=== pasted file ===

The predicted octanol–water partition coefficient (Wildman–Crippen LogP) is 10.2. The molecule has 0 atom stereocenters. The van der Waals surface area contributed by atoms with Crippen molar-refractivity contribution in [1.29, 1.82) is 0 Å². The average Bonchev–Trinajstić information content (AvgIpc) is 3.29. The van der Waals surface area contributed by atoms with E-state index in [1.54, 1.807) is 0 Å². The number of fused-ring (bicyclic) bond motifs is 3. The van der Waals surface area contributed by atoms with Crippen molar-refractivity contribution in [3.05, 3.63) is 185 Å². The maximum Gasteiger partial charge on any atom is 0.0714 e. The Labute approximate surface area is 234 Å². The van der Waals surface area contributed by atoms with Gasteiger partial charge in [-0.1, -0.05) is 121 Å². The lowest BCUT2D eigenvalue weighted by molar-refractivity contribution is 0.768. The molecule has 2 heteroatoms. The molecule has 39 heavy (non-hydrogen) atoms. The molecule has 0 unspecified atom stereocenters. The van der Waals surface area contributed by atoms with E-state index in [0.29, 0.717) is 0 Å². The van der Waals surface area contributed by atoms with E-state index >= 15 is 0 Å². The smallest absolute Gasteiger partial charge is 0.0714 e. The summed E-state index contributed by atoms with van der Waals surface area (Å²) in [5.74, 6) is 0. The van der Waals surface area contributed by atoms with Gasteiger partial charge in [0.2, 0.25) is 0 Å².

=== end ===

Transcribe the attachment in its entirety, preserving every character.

The predicted octanol–water partition coefficient (Wildman–Crippen LogP) is 10.2. The molecule has 0 atom stereocenters. The van der Waals surface area contributed by atoms with Crippen molar-refractivity contribution in [1.29, 1.82) is 0 Å². The average Bonchev–Trinajstić information content (AvgIpc) is 3.29. The van der Waals surface area contributed by atoms with E-state index in [1.54, 1.807) is 0 Å². The number of fused-ring (bicyclic) bond motifs is 3. The van der Waals surface area contributed by atoms with Crippen molar-refractivity contribution in [3.05, 3.63) is 185 Å². The maximum Gasteiger partial charge on any atom is 0.0714 e. The Labute approximate surface area is 234 Å². The van der Waals surface area contributed by atoms with Gasteiger partial charge in [-0.1, -0.05) is 121 Å². The lowest BCUT2D eigenvalue weighted by molar-refractivity contribution is 0.768. The molecule has 2 heteroatoms. The molecule has 39 heavy (non-hydrogen) atoms. The molecule has 0 unspecified atom stereocenters. The van der Waals surface area contributed by atoms with E-state index in [0.29, 0.717) is 0 Å². The van der Waals surface area contributed by atoms with E-state index >= 15 is 0 Å². The smallest absolute Gasteiger partial charge is 0.0714 e. The summed E-state index contributed by atoms with van der Waals surface area (Å²) in [5.74, 6) is 0. The van der Waals surface area contributed by atoms with Gasteiger partial charge in [0.2, 0.25) is 0 Å².